School of Arts and Sciences

Humanitarian Work Inspires International Student to Pursue Master's in Psychology

Wednesday, October 22, 2014

Pictured is Shari Boddin, Point Park M.A. in clinical-community psychology student and IELTS invigilator/TOEFL administrator and administrative assistant for the ELS Educational Services Center in Pittsburgh. | Photo by Amanda Dabbs

Meet Shari Boddin

"This program is especially effective because it's taught by genuine professors who are exemplary role models and practice what they are teaching their students."

-- Shari Boddin



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Graduate program: Master of Arts in Clinical-Community Psychology
Job title:
IELTS invigilator/TOEFL administrator and administrative assistant
Employer:
ELS Educational Services Center, Pittsburgh
Degree earned:
B.A. in psychology, Slippery Rock University, 2012
Hometown: Colombo, Sri Lanka/ Cologne, Germany
High school:
The British School in Colombo, Sri Lanka
Currently living in:
Pittsburgh, Pa.
Expected graduation:
May 2015
Hobbies/interests:
Volunteer work, especially with children, and engaging in a variety of sporting activities

What led you to choosing Point Park’s clinical-community psychology grad program?

A majority of the experience I have, both voluntary and paid, is related to working with children, their families and communities as a whole. This is the reason why Point Park’s new Master of Arts degree in clinical-community psychology interested me.

Who inspired you to pursue a career in psychology?

My parents played a significant role in my decision to pursue a career in psychology, albeit indirectly. I was brought up in a household in which helping other people was a highly emphasized value. My parents did a great deal of community work ranging from providing food for the poor to raising money and engaging in community work for victims of the devastating tsunami which ravaged coastal areas in several parts of Southeast Asia in December 2004.

During that time, I joined my parents on several trips around the island of Sri Lanka helping people affected by the tsunami. Even though I was just a young teenager at the time, the plight and suffering of those people really struck me. That experience was the first of many which led me into a career devoted to helping people. My specific interest in psychology resulted from classes I took and research I did which led me to pursue an undergraduate psychology degree in the United States.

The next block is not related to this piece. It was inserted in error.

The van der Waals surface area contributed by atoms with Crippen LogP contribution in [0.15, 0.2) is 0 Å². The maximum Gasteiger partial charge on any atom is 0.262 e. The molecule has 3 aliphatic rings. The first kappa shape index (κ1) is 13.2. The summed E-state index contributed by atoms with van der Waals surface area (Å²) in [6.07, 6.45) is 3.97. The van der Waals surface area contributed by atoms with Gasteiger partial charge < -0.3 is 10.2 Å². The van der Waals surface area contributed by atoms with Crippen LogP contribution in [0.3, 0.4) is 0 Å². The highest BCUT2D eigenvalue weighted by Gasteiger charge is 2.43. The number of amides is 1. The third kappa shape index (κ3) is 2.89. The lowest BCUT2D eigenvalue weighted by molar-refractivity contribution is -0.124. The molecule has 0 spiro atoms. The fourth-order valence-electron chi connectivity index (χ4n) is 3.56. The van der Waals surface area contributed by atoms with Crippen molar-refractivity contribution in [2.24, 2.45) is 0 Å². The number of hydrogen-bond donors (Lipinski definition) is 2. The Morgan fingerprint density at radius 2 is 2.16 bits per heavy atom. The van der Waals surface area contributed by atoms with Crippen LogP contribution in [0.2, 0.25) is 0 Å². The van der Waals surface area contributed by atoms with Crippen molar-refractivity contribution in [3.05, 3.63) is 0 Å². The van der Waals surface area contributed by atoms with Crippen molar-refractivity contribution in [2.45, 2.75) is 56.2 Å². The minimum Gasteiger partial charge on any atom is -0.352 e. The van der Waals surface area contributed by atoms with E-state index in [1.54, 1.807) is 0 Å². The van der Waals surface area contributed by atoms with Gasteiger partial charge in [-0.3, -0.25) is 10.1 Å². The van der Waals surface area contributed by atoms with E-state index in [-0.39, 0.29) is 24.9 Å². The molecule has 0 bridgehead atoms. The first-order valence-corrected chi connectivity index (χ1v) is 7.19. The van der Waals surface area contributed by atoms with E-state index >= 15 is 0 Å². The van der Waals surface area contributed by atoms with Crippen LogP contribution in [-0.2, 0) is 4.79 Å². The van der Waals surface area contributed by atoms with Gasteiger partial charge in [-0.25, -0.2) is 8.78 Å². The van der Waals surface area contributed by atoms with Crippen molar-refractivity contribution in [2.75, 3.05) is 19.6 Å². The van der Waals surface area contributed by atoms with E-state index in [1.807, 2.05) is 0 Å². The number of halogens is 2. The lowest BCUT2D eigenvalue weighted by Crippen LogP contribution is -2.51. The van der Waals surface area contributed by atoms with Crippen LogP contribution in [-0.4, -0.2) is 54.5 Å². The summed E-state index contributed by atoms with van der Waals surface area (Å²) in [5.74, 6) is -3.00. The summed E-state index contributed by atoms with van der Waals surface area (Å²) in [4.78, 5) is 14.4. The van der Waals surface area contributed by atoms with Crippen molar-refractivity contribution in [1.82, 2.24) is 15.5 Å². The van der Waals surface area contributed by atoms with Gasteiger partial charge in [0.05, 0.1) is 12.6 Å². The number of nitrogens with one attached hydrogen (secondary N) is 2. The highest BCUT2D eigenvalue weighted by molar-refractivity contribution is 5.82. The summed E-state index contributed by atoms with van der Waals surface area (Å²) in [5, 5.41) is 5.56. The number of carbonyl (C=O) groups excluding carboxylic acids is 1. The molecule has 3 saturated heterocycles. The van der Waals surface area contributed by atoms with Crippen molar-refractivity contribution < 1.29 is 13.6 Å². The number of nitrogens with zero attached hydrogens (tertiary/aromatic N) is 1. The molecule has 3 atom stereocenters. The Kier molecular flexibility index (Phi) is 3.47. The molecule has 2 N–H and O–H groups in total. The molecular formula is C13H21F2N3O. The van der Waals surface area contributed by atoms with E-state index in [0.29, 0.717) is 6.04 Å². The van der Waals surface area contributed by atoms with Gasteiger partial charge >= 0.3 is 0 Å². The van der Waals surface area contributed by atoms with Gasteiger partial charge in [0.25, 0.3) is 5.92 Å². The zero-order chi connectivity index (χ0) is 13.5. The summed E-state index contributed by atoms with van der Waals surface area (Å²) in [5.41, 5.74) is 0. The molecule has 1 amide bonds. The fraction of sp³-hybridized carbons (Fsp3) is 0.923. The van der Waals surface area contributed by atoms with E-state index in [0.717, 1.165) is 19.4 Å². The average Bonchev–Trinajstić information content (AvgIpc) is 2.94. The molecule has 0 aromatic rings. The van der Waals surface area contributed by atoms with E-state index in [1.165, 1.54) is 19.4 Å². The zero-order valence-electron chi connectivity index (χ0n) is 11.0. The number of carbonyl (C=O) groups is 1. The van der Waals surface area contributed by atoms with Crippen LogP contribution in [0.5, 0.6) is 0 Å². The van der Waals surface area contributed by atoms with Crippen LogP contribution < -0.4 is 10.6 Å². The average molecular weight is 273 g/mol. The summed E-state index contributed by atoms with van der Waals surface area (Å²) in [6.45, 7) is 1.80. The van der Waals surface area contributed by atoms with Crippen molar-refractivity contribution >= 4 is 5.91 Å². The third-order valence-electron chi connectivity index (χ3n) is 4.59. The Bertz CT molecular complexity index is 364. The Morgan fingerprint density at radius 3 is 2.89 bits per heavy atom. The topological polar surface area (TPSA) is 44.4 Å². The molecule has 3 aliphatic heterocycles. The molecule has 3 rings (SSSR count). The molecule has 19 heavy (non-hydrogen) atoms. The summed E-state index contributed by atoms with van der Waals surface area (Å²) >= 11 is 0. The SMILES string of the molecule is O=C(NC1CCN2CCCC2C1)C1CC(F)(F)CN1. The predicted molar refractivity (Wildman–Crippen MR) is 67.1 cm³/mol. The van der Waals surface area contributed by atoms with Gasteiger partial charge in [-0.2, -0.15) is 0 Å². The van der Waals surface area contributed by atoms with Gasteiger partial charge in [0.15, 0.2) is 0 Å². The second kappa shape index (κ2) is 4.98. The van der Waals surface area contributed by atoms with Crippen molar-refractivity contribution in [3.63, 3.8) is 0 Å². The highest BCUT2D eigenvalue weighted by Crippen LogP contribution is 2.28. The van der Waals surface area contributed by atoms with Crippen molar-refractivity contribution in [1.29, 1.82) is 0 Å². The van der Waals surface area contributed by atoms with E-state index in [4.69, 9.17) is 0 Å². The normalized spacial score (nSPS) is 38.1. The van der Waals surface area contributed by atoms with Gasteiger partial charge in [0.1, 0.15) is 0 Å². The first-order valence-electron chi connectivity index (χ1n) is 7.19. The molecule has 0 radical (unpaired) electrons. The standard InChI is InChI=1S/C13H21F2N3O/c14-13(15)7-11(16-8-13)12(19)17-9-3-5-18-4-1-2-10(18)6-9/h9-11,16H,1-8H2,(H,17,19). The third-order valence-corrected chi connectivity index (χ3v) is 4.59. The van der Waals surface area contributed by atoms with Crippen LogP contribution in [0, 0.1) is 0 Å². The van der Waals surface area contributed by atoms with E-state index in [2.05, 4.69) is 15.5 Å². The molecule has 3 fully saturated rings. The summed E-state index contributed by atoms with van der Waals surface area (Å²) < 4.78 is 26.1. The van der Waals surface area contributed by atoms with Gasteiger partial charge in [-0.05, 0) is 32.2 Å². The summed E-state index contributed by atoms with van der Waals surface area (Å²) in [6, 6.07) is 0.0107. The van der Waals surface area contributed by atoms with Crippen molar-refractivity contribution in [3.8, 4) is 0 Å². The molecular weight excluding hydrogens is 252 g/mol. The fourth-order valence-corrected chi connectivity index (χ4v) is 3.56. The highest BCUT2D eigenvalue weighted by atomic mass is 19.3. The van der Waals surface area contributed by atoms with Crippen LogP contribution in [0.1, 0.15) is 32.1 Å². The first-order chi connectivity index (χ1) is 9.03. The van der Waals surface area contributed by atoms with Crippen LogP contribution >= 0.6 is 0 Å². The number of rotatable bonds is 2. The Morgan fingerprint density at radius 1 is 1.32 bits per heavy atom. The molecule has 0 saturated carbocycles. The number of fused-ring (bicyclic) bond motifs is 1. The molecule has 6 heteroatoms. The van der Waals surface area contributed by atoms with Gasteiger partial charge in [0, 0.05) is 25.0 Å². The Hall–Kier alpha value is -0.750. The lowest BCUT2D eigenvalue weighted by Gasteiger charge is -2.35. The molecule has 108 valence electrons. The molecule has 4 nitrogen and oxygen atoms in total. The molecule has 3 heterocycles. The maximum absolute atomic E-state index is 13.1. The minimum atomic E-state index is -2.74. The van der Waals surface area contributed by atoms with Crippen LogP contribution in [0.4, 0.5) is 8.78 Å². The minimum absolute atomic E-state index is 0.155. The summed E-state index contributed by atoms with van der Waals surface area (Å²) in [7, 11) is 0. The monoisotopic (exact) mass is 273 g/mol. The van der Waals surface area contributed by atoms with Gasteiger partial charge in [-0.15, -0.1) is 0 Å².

Tell us about the psychology-related work experiences you’ve had so far.

I started volunteering and doing community work during high school which ranged from working in an orphanage to teaching English classes for children living in shantytowns near my high school in Sri Lanka. I also completed an apprenticeship working with psychiatrists at the National Institute of Mental Health in Sri Lanka.

My paid experiences in the field were in the United States and include being a direct care worker at a children's psychiatric hospital and a service coordinator for a housing project that provided support services for adults with mental health disorders.

Describe the teaching style of the professors in the clinical-community psychology M.A. program.

What I value and appreciate the most is that all of the professors in this program provide students with a very realistic view of the field while equipping us with the educational tools to be successful in our careers and effectively help people. In short, the professors inform us of the positive and negative aspects of the field and through lecture materials, encourage students to strive to make a difference, regardless of how challenging this field can get. 

What are your career goals and how do you think the M.A. program will help you reach them?

I would like to work for a nonprofit organization for two main reasons. The first is because nonprofit organizations are based all over the world and I would like to maintain my cross-cultural background. Furthermore, there are so many issues to tackle around the world, and while it is impossible for me to work on every single one of them, I would like to keep my options open. Second, while one cannot generalize and it is not the case for every single organization, I have found that nonprofits seem to have their priorities in check, in that helping people trumps other agendas such as monetary profits.

I believe Point Park's M.A. in clinical-community psychology degree will enable me to reach my career goals due to the program's emphasis on community aspects of mental health, which is often neglected in the mental health field. In addition, this program is especially effective because it's taught by genuine professors who are exemplary role models and practice what they are teaching their students. I intend to take my experiences from this University and utilize my education to help and work with communities worldwide.

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